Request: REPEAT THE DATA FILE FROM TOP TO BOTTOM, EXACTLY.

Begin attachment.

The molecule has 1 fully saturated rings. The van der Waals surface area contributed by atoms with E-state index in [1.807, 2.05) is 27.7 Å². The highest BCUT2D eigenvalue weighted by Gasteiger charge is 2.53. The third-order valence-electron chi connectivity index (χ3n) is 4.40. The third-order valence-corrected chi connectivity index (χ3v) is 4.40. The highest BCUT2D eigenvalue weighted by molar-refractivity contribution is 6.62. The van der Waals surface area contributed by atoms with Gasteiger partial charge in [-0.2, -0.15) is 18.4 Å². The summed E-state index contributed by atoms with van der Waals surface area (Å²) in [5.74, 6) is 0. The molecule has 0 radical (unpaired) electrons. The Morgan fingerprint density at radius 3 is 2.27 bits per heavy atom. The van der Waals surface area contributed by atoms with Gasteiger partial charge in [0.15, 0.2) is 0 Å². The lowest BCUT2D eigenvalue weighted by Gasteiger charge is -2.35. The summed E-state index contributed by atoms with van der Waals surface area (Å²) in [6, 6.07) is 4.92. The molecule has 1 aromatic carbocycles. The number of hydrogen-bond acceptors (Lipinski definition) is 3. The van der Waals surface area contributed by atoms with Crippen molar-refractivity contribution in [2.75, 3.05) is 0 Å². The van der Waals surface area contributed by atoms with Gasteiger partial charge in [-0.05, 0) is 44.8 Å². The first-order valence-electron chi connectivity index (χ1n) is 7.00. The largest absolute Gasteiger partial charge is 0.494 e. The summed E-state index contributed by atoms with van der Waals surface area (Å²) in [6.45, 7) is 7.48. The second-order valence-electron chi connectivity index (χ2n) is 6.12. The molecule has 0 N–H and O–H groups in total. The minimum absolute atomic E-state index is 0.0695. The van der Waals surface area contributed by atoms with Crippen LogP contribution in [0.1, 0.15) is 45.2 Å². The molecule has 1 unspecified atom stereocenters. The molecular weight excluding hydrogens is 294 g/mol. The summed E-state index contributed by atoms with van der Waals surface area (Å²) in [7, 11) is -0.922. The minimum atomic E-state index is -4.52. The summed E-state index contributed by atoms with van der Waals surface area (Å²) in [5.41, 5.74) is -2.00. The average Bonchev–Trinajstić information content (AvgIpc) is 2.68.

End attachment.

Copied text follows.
The molecule has 1 fully saturated rings. The van der Waals surface area contributed by atoms with E-state index in [1.807, 2.05) is 27.7 Å². The highest BCUT2D eigenvalue weighted by Gasteiger charge is 2.53. The third-order valence-electron chi connectivity index (χ3n) is 4.40. The third-order valence-corrected chi connectivity index (χ3v) is 4.40. The highest BCUT2D eigenvalue weighted by molar-refractivity contribution is 6.62. The van der Waals surface area contributed by atoms with Gasteiger partial charge in [-0.2, -0.15) is 18.4 Å². The summed E-state index contributed by atoms with van der Waals surface area (Å²) in [5.74, 6) is 0. The molecule has 0 radical (unpaired) electrons. The Morgan fingerprint density at radius 3 is 2.27 bits per heavy atom. The van der Waals surface area contributed by atoms with Gasteiger partial charge in [0.15, 0.2) is 0 Å². The lowest BCUT2D eigenvalue weighted by Gasteiger charge is -2.35. The summed E-state index contributed by atoms with van der Waals surface area (Å²) in [6, 6.07) is 4.92. The molecule has 1 aromatic carbocycles. The number of hydrogen-bond acceptors (Lipinski definition) is 3. The van der Waals surface area contributed by atoms with Crippen molar-refractivity contribution in [2.75, 3.05) is 0 Å². The van der Waals surface area contributed by atoms with Gasteiger partial charge in [-0.05, 0) is 44.8 Å². The first-order valence-electron chi connectivity index (χ1n) is 7.00. The largest absolute Gasteiger partial charge is 0.494 e. The summed E-state index contributed by atoms with van der Waals surface area (Å²) in [6.45, 7) is 7.48. The second-order valence-electron chi connectivity index (χ2n) is 6.12. The molecule has 0 N–H and O–H groups in total. The minimum absolute atomic E-state index is 0.0695. The van der Waals surface area contributed by atoms with Crippen LogP contribution in [0.1, 0.15) is 45.2 Å². The molecule has 1 unspecified atom stereocenters. The molecular weight excluding hydrogens is 294 g/mol. The summed E-state index contributed by atoms with van der Waals surface area (Å²) in [7, 11) is -0.922. The minimum atomic E-state index is -4.52. The summed E-state index contributed by atoms with van der Waals surface area (Å²) in [5.41, 5.74) is -2.00. The average Bonchev–Trinajstić information content (AvgIpc) is 2.68.